Rosy Posy, after her bread-and-milk supper, went happily off to bed, and dropped to sleep while telling her beloved Boffin of the fun to come. The other children dined with their parents, and the conversation was exclusively on the one great subject.

"I don't think it could rain; do you, Father?" said Kitty, looking over her shoulder, at the fading sunset tints.

"I think it could, my dear, but I don't think it will. All signs point to fair weather, and I truly believe we'll have a perfect Ourday and a jolly good time."

"We always do," said Midge, happily. "I wonder why all fathers don't have Ourdays with their children. Gladys' father never gets home till seven o'clock, and she has to go to bed at eight, so she hardly sees him at all, except Sundays, and of course they can't play on Sundays."

"They must meet as strangers," said Mr. Maynard. "I think our plan is better. I like to feel chummy with my own family, and the only way to do it is to keep acquainted with each other. I wish I could have a whole day with you every week, instead of only every month."

"Can't you, Father?" said Kitty, wistfully.

"No, daughter. I have too much business to attend to, to allow me a holiday every week. But perhaps some day I can manage it. Are you taking a hammock to-morrow, King?"

"Yes, sir. I thought Mother might like an afternoon nap, and Rosy Posy always goes to sleep in the morning."

"Thoughtful boy. Take plenty of rope, but you needn't bother to take trees to swing it from."

"No, we'll take the chance of finding some there."

"Yes, doubtless somebody will have left them from the last picnic. Your young friends are going?"

"Yes," said Marjorie. "King and I asked the two Fultons, and Kitty asked Dorothy Adams. With all of us, and Nurse Nannie, that makes just ten."

"And the driver of the wagon makes eleven," said Mr. Maynard. "I suppose we've enough rations for such an army?"

"Yes, indeed," said Mrs. Maynard, smiling. "Enough for twenty, I think, but it's well to be on the safe side."

The children went to bed rather earlier than usual, in order to be up bright and early for the picnic.

Their play-clothes, which were invariably of blue and white striped seersucker, were laid out in readiness, and they fell asleep wishing it were already morning.

But when the morning did come!

Marjorie wakened first, and before she opened her eyes she heard an ominous sound that sent a thrill of dismay to her heart.

She sprang out of bed, and ran to the window.

Yes, it was not only raining, it was simply pouring.

One of those steady, determined storms that show no sign of speedy clearing. The sky was dark, leaden gray, and the rain came down in what seemed to be a thick, solid volume of water.

"Oh!" said Marjorie, with a groan of disappointment from her very heart.

"Kitty," she said, softly, wondering if her sister were awake.

The girls had two beds on either side of a large room, and Midget tiptoed across the floor, as she spoke. Kitty opened her eyes sleepily. "What is it, Midget? Time to get up? Oh, it's picnic day!"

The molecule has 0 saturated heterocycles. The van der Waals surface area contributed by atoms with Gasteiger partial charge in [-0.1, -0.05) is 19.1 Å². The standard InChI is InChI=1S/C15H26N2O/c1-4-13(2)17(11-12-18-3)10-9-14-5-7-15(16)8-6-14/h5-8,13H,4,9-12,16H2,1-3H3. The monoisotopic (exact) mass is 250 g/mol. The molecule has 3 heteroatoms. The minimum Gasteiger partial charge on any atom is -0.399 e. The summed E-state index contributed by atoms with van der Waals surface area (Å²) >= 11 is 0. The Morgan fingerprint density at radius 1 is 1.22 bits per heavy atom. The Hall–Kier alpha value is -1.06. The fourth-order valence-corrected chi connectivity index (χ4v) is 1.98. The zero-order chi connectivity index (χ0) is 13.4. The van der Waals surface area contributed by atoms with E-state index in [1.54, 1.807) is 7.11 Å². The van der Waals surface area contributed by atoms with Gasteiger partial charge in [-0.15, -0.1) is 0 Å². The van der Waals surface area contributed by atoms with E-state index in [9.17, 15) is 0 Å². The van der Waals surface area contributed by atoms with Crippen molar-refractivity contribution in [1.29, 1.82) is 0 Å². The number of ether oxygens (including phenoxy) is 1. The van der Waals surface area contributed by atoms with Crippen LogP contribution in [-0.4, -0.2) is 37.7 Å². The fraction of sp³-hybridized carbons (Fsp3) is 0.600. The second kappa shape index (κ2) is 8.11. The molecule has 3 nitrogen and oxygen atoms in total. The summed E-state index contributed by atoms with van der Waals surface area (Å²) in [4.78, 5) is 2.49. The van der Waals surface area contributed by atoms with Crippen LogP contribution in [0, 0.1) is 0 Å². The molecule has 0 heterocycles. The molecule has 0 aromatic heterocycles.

As Kitty became broad awake, she smiled and gaily hopped out of bed.

"What's the matter?" she said, in alarm, for Marjorie's face was anything but smiling.

For answer, Midget pointed out of the window, toward which Kitty turned for the first time.

"Oh!" said she, dropping back on the edge of the bed.

And, indeed, there seemed to be nothing else to say. Both girls were so overwhelmed with disappointment that they could only look at each other with despondent faces.

Silently they began to draw on their stockings and shoes, and though determined they wouldn't do anything so babyish as to cry, yet it was no easy matter to keep the tears back.

"Up yet, chickabiddies?" called Mr. Maynard's cheery voice through the closed door.

"Yes, sir," responded two doleful voices.

"Then skip along downstairs as soon as you're ready; it's a lovely day for our picnic."

Midge and Kitty looked at each other. This seemed a heartless jest indeed! And it wasn't a bit like their father to tease them when they were in trouble. And real trouble this surely was!

They heard Mr. Maynard tap at King's door, and call out some gay greeting to him, and then they heard King splashing about, as if making his toilet in a great hurry. All this spurred the girls to dress more quickly, and it was not long before they were tying each other's hair-ribbons and buttoning each other's frocks.

Then they fairly ran downstairs, and, seeing Mr. Maynard standing by the dining-room window, they both threw themselves into his arms, crying out, "Oh, Father, isn't it too bad?"

"What?" asked Mr. Maynard, quizzically.

"Now, Daddy," said Midget, "don't tease. Our hearts are all broken because it's raining, and we can't have our picnic."

"Can't have our picnic!" exclaimed Mr. Maynard, in apparent excitement. "Can't have our picnic, indeed! Who says we can't?"

"I say so!" exclaimed Kingdon, who had just entered the room. "Nobody but ducks can have a picnic to-day."

"Oh, well," said Mr. Maynard, looking crestfallen, "if King says so that settles it. I think it's a beautiful picnic day, but far be it from me to obtrude my own opinions."

Just here Mrs. Maynard and Rosy Posy came in. They were both smiling, and though no one expected the baby to take the disappointment very seriously, yet it did seem as if Mother might have been more sympathetic.

"I suppose we can eat the ice-cream in the house," said Marjorie, who was inclined to look on the bright side if she could possibly find one.